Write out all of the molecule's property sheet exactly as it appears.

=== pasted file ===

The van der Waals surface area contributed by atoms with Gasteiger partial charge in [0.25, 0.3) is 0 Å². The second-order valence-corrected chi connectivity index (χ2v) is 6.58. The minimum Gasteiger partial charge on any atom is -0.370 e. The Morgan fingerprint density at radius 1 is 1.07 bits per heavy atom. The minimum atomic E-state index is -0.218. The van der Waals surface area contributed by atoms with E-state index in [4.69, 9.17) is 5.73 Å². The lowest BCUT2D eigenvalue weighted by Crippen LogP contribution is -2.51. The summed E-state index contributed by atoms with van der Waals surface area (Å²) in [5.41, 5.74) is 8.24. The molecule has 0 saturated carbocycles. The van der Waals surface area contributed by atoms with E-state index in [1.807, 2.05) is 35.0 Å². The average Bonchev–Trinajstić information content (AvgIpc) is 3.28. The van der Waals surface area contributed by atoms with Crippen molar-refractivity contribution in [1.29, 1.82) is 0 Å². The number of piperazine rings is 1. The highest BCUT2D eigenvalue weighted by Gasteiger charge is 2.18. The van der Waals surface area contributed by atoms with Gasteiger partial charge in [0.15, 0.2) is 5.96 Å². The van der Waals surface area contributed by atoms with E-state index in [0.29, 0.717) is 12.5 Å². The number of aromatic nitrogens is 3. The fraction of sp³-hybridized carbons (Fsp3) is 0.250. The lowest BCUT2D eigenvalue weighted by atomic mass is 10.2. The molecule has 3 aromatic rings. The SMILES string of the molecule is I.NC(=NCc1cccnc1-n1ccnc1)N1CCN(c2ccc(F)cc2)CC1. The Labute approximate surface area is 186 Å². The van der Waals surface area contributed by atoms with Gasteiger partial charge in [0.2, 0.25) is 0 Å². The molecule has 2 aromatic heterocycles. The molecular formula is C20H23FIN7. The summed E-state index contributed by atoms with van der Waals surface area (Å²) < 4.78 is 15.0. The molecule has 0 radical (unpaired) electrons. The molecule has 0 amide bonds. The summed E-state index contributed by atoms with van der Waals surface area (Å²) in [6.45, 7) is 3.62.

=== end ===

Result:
The van der Waals surface area contributed by atoms with Gasteiger partial charge in [0.25, 0.3) is 0 Å². The second-order valence-corrected chi connectivity index (χ2v) is 6.58. The minimum Gasteiger partial charge on any atom is -0.370 e. The Morgan fingerprint density at radius 1 is 1.07 bits per heavy atom. The minimum atomic E-state index is -0.218. The van der Waals surface area contributed by atoms with E-state index in [4.69, 9.17) is 5.73 Å². The lowest BCUT2D eigenvalue weighted by Crippen LogP contribution is -2.51. The summed E-state index contributed by atoms with van der Waals surface area (Å²) in [5.41, 5.74) is 8.24. The molecule has 0 saturated carbocycles. The van der Waals surface area contributed by atoms with E-state index in [1.807, 2.05) is 35.0 Å². The average Bonchev–Trinajstić information content (AvgIpc) is 3.28. The van der Waals surface area contributed by atoms with Crippen molar-refractivity contribution in [1.29, 1.82) is 0 Å². The number of piperazine rings is 1. The highest BCUT2D eigenvalue weighted by Gasteiger charge is 2.18. The van der Waals surface area contributed by atoms with Gasteiger partial charge in [0.15, 0.2) is 5.96 Å². The van der Waals surface area contributed by atoms with E-state index in [0.29, 0.717) is 12.5 Å². The number of aromatic nitrogens is 3. The fraction of sp³-hybridized carbons (Fsp3) is 0.250. The lowest BCUT2D eigenvalue weighted by atomic mass is 10.2. The molecule has 3 aromatic rings. The SMILES string of the molecule is I.NC(=NCc1cccnc1-n1ccnc1)N1CCN(c2ccc(F)cc2)CC1. The Labute approximate surface area is 186 Å². The van der Waals surface area contributed by atoms with Gasteiger partial charge in [0.2, 0.25) is 0 Å². The molecule has 2 aromatic heterocycles. The molecular formula is C20H23FIN7. The summed E-state index contributed by atoms with van der Waals surface area (Å²) < 4.78 is 15.0. The molecule has 0 radical (unpaired) electrons. The molecule has 0 amide bonds. The summed E-state index contributed by atoms with van der Waals surface area (Å²) in [6.45, 7) is 3.62.